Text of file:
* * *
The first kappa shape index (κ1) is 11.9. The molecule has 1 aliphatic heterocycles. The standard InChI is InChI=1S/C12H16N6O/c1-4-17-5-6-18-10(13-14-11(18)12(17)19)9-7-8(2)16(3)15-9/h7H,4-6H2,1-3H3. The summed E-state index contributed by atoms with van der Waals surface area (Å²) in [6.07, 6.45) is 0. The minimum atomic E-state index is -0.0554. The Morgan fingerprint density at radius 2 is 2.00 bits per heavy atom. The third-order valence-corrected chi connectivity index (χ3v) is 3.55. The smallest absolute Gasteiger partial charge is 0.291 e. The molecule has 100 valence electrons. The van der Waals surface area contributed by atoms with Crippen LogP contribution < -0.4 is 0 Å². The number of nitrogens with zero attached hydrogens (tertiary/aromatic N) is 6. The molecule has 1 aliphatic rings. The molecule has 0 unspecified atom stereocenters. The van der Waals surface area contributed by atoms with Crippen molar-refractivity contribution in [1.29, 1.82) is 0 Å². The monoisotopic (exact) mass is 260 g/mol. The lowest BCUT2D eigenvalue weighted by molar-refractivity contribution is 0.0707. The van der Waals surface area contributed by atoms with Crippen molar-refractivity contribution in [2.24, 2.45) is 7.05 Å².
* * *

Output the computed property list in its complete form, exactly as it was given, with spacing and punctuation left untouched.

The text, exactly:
The first kappa shape index (κ1) is 11.9. The molecule has 1 aliphatic heterocycles. The standard InChI is InChI=1S/C12H16N6O/c1-4-17-5-6-18-10(13-14-11(18)12(17)19)9-7-8(2)16(3)15-9/h7H,4-6H2,1-3H3. The summed E-state index contributed by atoms with van der Waals surface area (Å²) in [6.07, 6.45) is 0. The minimum atomic E-state index is -0.0554. The Morgan fingerprint density at radius 2 is 2.00 bits per heavy atom. The third-order valence-corrected chi connectivity index (χ3v) is 3.55. The smallest absolute Gasteiger partial charge is 0.291 e. The molecule has 100 valence electrons. The van der Waals surface area contributed by atoms with Crippen LogP contribution < -0.4 is 0 Å². The number of nitrogens with zero attached hydrogens (tertiary/aromatic N) is 6. The molecule has 1 aliphatic rings. The molecule has 0 unspecified atom stereocenters. The van der Waals surface area contributed by atoms with Crippen molar-refractivity contribution in [1.29, 1.82) is 0 Å². The monoisotopic (exact) mass is 260 g/mol. The lowest BCUT2D eigenvalue weighted by molar-refractivity contribution is 0.0707. The van der Waals surface area contributed by atoms with Crippen molar-refractivity contribution in [2.24, 2.45) is 7.05 Å².